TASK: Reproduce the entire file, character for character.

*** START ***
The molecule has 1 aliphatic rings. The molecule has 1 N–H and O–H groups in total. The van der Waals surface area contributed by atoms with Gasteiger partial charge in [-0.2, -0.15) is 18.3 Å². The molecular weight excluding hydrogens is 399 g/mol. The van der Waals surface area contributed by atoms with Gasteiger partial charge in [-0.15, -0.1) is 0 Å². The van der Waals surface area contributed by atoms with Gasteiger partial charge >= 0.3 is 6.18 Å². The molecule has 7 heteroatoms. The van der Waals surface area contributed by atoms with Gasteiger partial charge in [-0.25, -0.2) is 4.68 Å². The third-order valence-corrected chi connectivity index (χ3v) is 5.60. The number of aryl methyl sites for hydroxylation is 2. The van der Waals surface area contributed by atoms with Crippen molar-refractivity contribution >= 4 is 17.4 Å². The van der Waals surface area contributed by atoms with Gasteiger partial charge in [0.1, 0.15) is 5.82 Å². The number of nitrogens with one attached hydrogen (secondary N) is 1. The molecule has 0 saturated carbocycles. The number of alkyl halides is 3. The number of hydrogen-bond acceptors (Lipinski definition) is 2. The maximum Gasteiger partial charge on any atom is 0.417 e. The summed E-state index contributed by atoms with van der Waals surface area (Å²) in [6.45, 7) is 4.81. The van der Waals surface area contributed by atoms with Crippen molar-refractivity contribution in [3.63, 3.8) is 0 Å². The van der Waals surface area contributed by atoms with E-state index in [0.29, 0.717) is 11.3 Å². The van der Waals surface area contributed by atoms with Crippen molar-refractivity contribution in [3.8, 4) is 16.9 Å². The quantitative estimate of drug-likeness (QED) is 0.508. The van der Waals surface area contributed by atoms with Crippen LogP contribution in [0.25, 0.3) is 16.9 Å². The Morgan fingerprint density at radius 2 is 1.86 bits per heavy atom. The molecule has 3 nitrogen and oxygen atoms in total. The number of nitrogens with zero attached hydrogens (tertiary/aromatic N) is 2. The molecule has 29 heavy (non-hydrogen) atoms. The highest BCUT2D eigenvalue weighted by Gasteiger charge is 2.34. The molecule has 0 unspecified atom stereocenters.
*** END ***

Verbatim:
The molecule has 1 aliphatic rings. The molecule has 1 N–H and O–H groups in total. The van der Waals surface area contributed by atoms with Gasteiger partial charge in [-0.2, -0.15) is 18.3 Å². The molecular weight excluding hydrogens is 399 g/mol. The van der Waals surface area contributed by atoms with Gasteiger partial charge in [-0.15, -0.1) is 0 Å². The van der Waals surface area contributed by atoms with Gasteiger partial charge >= 0.3 is 6.18 Å². The molecule has 7 heteroatoms. The van der Waals surface area contributed by atoms with Gasteiger partial charge in [-0.25, -0.2) is 4.68 Å². The third-order valence-corrected chi connectivity index (χ3v) is 5.60. The number of aryl methyl sites for hydroxylation is 2. The van der Waals surface area contributed by atoms with Crippen molar-refractivity contribution >= 4 is 17.4 Å². The van der Waals surface area contributed by atoms with Gasteiger partial charge in [0.1, 0.15) is 5.82 Å². The number of nitrogens with one attached hydrogen (secondary N) is 1. The molecule has 0 saturated carbocycles. The number of alkyl halides is 3. The number of hydrogen-bond acceptors (Lipinski definition) is 2. The maximum Gasteiger partial charge on any atom is 0.417 e. The summed E-state index contributed by atoms with van der Waals surface area (Å²) in [6.45, 7) is 4.81. The van der Waals surface area contributed by atoms with Crippen molar-refractivity contribution in [3.63, 3.8) is 0 Å². The van der Waals surface area contributed by atoms with E-state index in [0.29, 0.717) is 11.3 Å². The van der Waals surface area contributed by atoms with Crippen molar-refractivity contribution in [3.8, 4) is 16.9 Å². The quantitative estimate of drug-likeness (QED) is 0.508. The van der Waals surface area contributed by atoms with Crippen LogP contribution in [0.25, 0.3) is 16.9 Å². The Morgan fingerprint density at radius 2 is 1.86 bits per heavy atom. The molecule has 3 nitrogen and oxygen atoms in total. The number of nitrogens with zero attached hydrogens (tertiary/aromatic N) is 2. The molecule has 29 heavy (non-hydrogen) atoms. The highest BCUT2D eigenvalue weighted by Gasteiger charge is 2.34. The molecule has 0 unspecified atom stereocenters.